Security Trends 

While we don’t believe that any of these trends are going to shock the industry, we do think some of these are great for those tricky board meetings where you have to discuss why you want budget to protect your organization. So, we pulled out a few of the security trends we thought were cool:

  • Social Engineering – while we love a good table top exercise (TTX) around social engineering and trying to see if we can craft a great phishing email to our favorite C-Level executive for credentials. This year’s report validates that, “A lot of Social Engineering breaches steal Credentials and once you have them, what better thing to do than to put those stolen creds to good use, which falls under Hacking. On the other hand, that Phishing email may have also been dropping Malware, which tends to be a Trojan or Backdoor of some type, a trap just waiting to be sprung.” Basically, not only do you have to worry about your infrastructure, but you have to worry about the people your organization is hiring and if they are able to spot a suspicious email or Social tactics. Get them on a good KnowBe4 training and refresh that frequently. Also, just share information or good phishing emails that your organization encounters so employees know what to look for.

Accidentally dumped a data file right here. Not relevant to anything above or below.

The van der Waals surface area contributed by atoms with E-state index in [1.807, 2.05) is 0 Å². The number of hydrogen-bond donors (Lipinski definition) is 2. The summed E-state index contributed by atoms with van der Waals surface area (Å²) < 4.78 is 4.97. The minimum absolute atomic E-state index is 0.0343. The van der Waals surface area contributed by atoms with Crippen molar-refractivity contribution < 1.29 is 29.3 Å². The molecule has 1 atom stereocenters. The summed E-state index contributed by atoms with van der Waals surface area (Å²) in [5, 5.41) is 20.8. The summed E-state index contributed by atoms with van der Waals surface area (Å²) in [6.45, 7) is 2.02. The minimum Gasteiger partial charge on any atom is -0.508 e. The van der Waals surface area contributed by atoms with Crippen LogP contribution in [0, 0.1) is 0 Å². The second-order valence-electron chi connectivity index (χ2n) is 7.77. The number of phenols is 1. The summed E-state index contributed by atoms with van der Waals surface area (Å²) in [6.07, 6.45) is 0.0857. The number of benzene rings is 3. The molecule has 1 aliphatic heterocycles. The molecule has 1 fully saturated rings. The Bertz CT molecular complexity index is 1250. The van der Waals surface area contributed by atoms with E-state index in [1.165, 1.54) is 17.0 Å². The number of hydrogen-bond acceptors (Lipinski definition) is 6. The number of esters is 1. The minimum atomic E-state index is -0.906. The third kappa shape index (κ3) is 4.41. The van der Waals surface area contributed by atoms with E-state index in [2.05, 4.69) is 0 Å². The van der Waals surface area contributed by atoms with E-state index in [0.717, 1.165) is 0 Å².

• Ransomware Breaches Over Time – well what can we say here. Ransomware as we know well before reading the Verizon DBIR is a crime of passion (as the true crime podcasts say) and now 10% of all breaches now involve ransomware. Since it has been around for more than 30 years, and its entry is usually completely opportunistic, a spam/phishing attack, or vulnerable service on the edge of networks that is easily compromised with very little skill. In addition, most ransomware as a service (RaaS) groups use opportunistic and low skill initial installation techniques like; spam/phishing campaigns, unpatched and vulnerable services exposed on the network, and previously compromised usernames/passwords that remain unchanged. From a mitigation perspective protecting your organization from these opportunistic attacks is the fundamental security best practice around knowing what you have, identifying their risks and monitoring for anomalous behavior.